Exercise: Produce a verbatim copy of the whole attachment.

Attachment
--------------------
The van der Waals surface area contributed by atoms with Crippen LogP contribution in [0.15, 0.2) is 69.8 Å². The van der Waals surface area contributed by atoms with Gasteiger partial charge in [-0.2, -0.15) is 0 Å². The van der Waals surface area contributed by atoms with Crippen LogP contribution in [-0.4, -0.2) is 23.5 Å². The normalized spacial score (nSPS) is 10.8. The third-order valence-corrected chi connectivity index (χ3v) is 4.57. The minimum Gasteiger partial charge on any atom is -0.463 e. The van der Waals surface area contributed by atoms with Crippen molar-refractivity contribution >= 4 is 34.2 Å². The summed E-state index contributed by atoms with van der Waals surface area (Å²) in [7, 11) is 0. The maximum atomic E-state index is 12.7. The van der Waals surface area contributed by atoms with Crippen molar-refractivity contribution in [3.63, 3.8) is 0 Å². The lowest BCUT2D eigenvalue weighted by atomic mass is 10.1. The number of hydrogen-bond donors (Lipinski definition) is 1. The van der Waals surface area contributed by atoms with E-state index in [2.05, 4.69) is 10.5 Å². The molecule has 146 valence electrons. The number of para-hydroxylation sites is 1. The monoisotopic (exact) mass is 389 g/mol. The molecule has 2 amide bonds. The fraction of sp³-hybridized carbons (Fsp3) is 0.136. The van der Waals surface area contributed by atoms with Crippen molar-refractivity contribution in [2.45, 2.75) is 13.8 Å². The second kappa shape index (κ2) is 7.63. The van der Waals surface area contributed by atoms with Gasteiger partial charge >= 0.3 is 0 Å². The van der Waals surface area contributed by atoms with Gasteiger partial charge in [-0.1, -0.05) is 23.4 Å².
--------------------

The van der Waals surface area contributed by atoms with Crippen LogP contribution in [0.15, 0.2) is 69.8 Å². The van der Waals surface area contributed by atoms with Gasteiger partial charge in [-0.2, -0.15) is 0 Å². The van der Waals surface area contributed by atoms with Crippen LogP contribution in [-0.4, -0.2) is 23.5 Å². The normalized spacial score (nSPS) is 10.8. The third-order valence-corrected chi connectivity index (χ3v) is 4.57. The minimum Gasteiger partial charge on any atom is -0.463 e. The van der Waals surface area contributed by atoms with Crippen molar-refractivity contribution >= 4 is 34.2 Å². The summed E-state index contributed by atoms with van der Waals surface area (Å²) in [7, 11) is 0. The maximum atomic E-state index is 12.7. The van der Waals surface area contributed by atoms with Crippen molar-refractivity contribution in [3.63, 3.8) is 0 Å². The lowest BCUT2D eigenvalue weighted by atomic mass is 10.1. The number of hydrogen-bond donors (Lipinski definition) is 1. The van der Waals surface area contributed by atoms with E-state index in [2.05, 4.69) is 10.5 Å². The molecule has 146 valence electrons. The number of para-hydroxylation sites is 1. The monoisotopic (exact) mass is 389 g/mol. The molecule has 2 amide bonds. The fraction of sp³-hybridized carbons (Fsp3) is 0.136. The van der Waals surface area contributed by atoms with Crippen molar-refractivity contribution in [2.45, 2.75) is 13.8 Å². The second kappa shape index (κ2) is 7.63. The van der Waals surface area contributed by atoms with Gasteiger partial charge >= 0.3 is 0 Å². The van der Waals surface area contributed by atoms with Gasteiger partial charge in [-0.1, -0.05) is 23.4 Å².